ext = gensub(/^.*[.]/,"","1",file[0])
    if(ext in temp_arr){
        if(temp_arr[ext] !~ file[0])
            temp_arr[ext] = temp_arr[ext]"\n"file[0]
    }
    else
        temp_arr[ext] = file[0]
}

END{
    split(PRIORITY, extensions)

    for(i = 1;i <= length(extensions);i++)
        if(temp_arr[extensions[i]]){
            print temp_arr[extensions[i]] | "sort -V | tail -n 1"
            break
        }
}
Happy as usual for anyone to point out any obvious gotchas (if I don't find them first )

I guess the comparison now is to see if a bash only solution (after egrep and sort -V) is any easier or more sustainable?
 
Old 02-09-2011, 11:39 PM   #20
grail
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So it didn't take too long to find that if the best compression, based on my order, is on a lower version and not on the higher one then I will actually roll back
the version

So my new line of thinking here is to get the egrepped and version sorted data and try to manipulate this.
This has now raised a new question based on regular expressions which has me stuck.
Lets say we have reduced the list to only the highest version so that the input looks like:
Code:
Python-3.2rc1.src.rpm    # I know this does not really exist but I am trying to allow for it
Python-3.2rc1.tar.bz2
Python-3.2rc1.tar.gz
Python-3.2rc1.tar.lzma
Python-3.2rc1.tar.xz
Python-3.2rc1.tgz
So my regex question is this - based on the above input, return only the version and extension with some kind of separator:
Code:
3.2rc1|rpm
3.2rc1|bz2
3.2rc1|gz
3.2rc1|lzma
3.2rc1|xz
3.2rc1|tgz
We can assume the only known information will be the application name, in this case Python.

I will post should I work it out, but happy to see others.

Note: I will be using match command from awk, but regex using sed or other is fine.
 
Old 02-10-2011, 03:26 AM   #21
gnashley
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I have a nice two-hundred-liner is src2pkg which works out such names, LOL, including the 'src', 'source', 'git' ,etc. Your assumption that you can be sure of the name is a biig assumption... Then there are names like 'xterm224', names with '_' in them, sources with no version number at all. When you come up with a one or two-liner that can truly solve that, I'll be peeking over your shoulder...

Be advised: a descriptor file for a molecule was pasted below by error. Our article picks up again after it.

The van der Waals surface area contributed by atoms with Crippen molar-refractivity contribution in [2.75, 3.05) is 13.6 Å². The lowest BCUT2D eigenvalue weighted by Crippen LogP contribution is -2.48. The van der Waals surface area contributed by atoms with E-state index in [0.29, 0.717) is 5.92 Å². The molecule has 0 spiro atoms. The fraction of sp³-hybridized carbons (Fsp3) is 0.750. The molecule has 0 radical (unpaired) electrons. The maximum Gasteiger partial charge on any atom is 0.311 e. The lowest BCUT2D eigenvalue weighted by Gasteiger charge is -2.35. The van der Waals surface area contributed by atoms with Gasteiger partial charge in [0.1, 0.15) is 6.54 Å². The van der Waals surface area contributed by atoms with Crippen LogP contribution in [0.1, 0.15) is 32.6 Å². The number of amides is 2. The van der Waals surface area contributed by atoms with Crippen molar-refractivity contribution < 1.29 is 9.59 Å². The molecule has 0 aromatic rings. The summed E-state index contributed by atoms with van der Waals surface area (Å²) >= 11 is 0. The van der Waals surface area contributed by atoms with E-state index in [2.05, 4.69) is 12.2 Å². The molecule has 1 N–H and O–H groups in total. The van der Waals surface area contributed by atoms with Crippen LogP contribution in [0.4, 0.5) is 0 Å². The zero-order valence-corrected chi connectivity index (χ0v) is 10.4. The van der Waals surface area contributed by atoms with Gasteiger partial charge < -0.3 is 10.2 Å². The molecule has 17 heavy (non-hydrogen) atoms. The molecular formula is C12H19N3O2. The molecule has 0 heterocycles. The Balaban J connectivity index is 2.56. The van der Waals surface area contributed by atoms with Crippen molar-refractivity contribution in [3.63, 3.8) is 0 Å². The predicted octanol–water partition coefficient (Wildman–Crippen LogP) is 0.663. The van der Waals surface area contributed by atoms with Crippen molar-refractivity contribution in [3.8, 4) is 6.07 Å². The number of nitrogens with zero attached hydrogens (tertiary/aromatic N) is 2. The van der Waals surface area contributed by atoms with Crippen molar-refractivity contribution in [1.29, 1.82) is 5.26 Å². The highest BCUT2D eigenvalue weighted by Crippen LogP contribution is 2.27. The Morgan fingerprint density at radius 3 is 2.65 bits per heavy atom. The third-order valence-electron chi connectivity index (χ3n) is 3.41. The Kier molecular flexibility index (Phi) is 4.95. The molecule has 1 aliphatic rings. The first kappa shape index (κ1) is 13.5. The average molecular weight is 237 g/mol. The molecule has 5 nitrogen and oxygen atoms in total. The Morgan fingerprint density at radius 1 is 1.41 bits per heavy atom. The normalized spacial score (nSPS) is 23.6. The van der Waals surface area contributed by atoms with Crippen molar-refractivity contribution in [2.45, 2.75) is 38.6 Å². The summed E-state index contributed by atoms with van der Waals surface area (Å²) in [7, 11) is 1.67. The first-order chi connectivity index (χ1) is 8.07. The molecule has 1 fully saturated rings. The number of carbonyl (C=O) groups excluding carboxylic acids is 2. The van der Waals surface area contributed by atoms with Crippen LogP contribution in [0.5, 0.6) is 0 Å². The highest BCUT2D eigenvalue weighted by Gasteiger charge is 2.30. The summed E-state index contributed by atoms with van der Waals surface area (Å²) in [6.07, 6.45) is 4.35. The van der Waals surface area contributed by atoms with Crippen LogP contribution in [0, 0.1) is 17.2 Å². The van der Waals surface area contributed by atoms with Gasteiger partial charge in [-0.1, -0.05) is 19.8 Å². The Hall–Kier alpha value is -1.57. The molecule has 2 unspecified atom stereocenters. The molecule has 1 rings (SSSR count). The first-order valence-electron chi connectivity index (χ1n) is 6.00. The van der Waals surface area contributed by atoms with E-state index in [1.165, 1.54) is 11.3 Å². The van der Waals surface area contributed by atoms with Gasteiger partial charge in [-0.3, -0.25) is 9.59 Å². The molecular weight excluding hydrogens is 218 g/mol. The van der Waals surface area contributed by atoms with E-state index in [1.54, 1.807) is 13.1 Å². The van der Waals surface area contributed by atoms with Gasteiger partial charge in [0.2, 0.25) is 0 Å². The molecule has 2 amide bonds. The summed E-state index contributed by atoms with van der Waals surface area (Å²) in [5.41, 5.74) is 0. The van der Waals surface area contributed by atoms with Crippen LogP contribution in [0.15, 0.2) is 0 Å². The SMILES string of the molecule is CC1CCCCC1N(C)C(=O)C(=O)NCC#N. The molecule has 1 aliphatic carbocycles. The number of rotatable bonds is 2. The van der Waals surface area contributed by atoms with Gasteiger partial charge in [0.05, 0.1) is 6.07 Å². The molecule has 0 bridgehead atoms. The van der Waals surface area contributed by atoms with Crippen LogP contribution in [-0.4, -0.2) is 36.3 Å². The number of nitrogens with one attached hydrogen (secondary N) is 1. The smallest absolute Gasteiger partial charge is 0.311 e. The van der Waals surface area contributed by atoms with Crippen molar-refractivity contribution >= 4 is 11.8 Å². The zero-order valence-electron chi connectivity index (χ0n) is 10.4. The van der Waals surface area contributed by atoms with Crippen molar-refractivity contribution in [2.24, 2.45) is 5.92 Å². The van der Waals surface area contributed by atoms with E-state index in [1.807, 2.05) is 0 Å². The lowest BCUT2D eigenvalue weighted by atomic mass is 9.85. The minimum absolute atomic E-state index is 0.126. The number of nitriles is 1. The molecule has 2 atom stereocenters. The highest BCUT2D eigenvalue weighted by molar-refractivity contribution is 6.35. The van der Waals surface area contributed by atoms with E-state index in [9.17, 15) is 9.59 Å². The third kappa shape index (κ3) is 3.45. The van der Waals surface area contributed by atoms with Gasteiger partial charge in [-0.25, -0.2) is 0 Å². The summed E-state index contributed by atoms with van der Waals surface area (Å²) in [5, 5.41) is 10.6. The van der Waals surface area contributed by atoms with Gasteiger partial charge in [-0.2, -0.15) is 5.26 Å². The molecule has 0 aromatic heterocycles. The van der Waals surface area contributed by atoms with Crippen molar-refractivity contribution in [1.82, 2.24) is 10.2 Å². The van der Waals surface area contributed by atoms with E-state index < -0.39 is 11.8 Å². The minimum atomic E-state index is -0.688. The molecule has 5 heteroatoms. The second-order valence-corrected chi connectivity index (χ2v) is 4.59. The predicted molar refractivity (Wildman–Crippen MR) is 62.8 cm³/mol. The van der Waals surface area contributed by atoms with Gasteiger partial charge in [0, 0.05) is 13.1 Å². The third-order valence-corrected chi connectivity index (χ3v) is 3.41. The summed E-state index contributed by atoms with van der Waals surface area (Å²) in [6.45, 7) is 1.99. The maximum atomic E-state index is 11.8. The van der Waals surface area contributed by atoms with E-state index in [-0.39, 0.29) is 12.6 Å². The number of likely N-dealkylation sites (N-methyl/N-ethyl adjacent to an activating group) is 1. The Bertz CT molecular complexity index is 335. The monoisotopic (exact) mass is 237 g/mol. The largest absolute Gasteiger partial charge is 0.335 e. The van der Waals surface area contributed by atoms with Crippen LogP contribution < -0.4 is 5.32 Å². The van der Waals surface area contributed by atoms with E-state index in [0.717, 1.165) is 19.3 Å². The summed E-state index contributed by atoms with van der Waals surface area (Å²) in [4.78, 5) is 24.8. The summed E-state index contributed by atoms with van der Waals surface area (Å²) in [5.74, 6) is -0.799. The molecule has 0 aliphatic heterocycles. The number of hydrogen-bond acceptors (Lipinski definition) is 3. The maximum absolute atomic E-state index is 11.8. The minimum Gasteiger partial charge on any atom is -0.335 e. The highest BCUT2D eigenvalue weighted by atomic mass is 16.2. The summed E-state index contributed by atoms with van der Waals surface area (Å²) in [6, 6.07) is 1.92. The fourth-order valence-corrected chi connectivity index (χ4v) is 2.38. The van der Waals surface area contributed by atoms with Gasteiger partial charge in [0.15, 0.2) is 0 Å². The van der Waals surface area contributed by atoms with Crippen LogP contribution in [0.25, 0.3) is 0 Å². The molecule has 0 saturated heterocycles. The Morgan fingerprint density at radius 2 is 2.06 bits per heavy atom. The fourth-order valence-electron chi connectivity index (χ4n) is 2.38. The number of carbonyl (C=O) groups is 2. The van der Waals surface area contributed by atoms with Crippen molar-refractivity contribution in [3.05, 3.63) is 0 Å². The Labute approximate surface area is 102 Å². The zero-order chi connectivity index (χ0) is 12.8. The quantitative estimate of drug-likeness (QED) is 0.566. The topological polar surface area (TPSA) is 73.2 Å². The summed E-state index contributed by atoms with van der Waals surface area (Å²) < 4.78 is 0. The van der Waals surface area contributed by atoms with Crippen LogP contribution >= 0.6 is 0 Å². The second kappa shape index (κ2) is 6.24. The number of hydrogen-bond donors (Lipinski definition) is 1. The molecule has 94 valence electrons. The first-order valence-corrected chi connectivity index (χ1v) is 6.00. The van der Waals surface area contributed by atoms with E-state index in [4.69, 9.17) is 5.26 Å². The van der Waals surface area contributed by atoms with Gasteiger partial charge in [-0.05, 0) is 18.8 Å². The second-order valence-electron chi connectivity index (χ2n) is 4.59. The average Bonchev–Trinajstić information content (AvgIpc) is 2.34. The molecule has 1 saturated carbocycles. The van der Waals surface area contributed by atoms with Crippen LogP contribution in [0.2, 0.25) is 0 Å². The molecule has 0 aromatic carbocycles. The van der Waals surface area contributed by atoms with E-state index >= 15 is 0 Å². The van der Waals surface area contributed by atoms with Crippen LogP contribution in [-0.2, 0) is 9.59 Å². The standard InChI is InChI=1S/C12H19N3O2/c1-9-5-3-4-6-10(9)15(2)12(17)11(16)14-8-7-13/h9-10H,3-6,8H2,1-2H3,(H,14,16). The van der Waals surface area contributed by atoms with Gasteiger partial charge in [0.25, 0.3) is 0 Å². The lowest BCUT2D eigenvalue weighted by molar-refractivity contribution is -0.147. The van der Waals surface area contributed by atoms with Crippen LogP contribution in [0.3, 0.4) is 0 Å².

Old 02-10-2011, 04:17 AM   #22
grail
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Quote:
When you come up with a one or two-liner that can truly solve that, I'll be peeking over your shoulder...
And you will be more than welcome I am not really looking for a single line, as shown by previous awk scripts and the like, but as my distribution is still in an infancy state
I am building as I go to the more complicated issues (dependencies being one that is kicking the crap out of me still ).

My current system consists of all applications included in CLFS pure64 and a few extras from CBLFS (like python and upstart). Luckily for me, currently all files being dealt with
are using the above source formats (except the rpm one which i threw in because it does not contain the word 'tar'). A close rendition of the rest of the code can be found here

I can tell you that whilst aware of things like svn, git and so on, all files are currently retrieved by wget (have looked at curl but still working on that too).

I will definitely let you know what things I come up with though
 
Old 02-10-2011, 06:46 AM   #23
crts
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Hi grail,

does it really have to be ONE RegEx? How about something like
Code:
sed -r 's/Python[[:punct:]]*([[:digit:]]+.*)\.(src\.|tar\.|)([bglxtr][gpz][z2m]?a?)$/\1|\3/;s/\.src|\.tar// '
Based on your example, it does return what you want. However, maybe some more sample data would be helpful to further test it.

Well, if you really need ONE RegEx then this does also return the same results as the above:
Code:
sed -r 's/Python[[:punct:]]*([[:digit:]]+.*)\.((src\.|tar\.)([bglxr][pz][2m]?a?)|(tgz))$/\1|\4\5/'
On a sidenote: While a version like "Release Candidate 1" is probably pretty stable there still *might* be some issues with it. So maybe a revision of the algorithm that determines the latest version is something to keep in mind. Another issue is that the latest version might be marked alpha or beta.